Author(s): Sanders ME, Makgoba MW, Sharrow SO, Stephany D, Springer TA
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Studies of cell-surface molecules involved in human T cell interaction reveal that differential expression of each of three adhesion molecules (LFA-3, CD2, and LFA-1) subdivides human peripheral blood T cells into major subpopulations. Systematic analysis of the relationship between expression of these and other markers of T cell subsets demonstrates a single major subset of human peripheral blood T lymphocytes distinguished by enhanced expression of LFA-3, CD2, LFA-1, and three other markers (CDw29 [4B4], UCHL1, and Pgp-1). Large differences in relative expression are observed for UCHL1 (29-fold) and LFA-3 (greater than 8-fold), and smaller differences (2- to 4-fold) are seen for CDw29, CD2, LFA-1, and Pgp-1. Bimodal distribution of LFA-3 is found on both CD4+ cells and on CD8+ cells as well as on B lymphocytes (CD19+). Neonatal T cells (CD3+) are comprised almost exclusively of the subset expressing low LFA-3, CD2, LFA-1, CDw29, and UCHL1. Activation of cord peripheral blood mononuclear leukocytes with PHA leads to uniform enhanced expression of each of these molecules on CD3+ cells. Functional analyses of these T cell subsets were performed after sorting of adult T cells based on differential LFA-3 expression. Only the LFA-3+ subset proliferated in response to the Ag tetanus toxoid, even though the LFA-3- subset proliferated more strongly to PHA. Furthermore, the LFA-3+ subset made greater than fivefold more IFN-gamma than the LFA-3- subset in response to PHA, despite the fact that both subsets made equivalent amounts of IL-2. This phenotypic and functional analysis of resting and activated newborn and adult T cells indicates that human memory T cells express enhanced levels of LFA-3, CD2, LFA-1, UCHL1, CDw29, and Pgp-1; we speculate that the increase in expression of T cell adhesion molecules LFA-3, CD2, and LFA-1 on memory cells is functionally important in their enhanced responsiveness.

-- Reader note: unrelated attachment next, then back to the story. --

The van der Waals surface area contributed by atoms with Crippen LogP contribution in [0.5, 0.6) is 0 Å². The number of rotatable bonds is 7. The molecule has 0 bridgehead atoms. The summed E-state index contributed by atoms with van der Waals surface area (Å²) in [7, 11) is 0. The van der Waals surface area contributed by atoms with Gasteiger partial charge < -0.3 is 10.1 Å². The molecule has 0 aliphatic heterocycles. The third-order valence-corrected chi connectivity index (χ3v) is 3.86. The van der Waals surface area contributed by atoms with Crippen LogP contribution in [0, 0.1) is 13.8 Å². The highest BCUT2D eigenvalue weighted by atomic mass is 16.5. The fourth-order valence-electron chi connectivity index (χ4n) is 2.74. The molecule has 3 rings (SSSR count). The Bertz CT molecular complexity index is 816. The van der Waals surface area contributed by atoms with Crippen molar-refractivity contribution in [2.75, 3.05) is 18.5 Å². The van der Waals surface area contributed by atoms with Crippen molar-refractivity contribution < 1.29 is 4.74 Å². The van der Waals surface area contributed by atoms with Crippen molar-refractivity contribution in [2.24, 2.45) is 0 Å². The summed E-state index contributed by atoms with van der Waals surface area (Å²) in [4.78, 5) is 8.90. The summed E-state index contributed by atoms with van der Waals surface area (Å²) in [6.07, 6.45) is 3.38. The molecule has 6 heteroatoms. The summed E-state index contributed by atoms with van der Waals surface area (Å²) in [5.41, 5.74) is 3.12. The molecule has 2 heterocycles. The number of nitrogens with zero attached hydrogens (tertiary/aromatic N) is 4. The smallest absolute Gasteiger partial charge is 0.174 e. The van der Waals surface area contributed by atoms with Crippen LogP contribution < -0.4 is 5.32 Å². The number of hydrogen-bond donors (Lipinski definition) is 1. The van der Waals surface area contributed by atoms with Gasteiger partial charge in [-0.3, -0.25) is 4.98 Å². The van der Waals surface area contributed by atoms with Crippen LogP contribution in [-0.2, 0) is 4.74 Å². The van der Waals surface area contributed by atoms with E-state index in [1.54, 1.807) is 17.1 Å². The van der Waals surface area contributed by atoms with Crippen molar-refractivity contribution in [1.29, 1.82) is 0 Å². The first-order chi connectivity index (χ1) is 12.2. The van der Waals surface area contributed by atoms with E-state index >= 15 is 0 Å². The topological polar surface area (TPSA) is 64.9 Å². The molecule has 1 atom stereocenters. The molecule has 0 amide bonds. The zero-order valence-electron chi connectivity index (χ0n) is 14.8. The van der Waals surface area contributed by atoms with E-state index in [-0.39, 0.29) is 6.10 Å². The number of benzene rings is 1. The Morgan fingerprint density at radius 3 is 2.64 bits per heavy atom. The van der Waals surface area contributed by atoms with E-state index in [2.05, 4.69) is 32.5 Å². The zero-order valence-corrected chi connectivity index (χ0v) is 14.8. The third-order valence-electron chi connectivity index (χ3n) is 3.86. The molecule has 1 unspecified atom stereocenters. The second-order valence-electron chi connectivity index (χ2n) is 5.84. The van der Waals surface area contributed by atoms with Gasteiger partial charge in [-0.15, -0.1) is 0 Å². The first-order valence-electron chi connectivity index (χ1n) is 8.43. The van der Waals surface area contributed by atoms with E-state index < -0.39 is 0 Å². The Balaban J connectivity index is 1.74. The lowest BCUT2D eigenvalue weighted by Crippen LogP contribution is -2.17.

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This article was published in J Immunol
and referenced in Immunotherapy: Open Access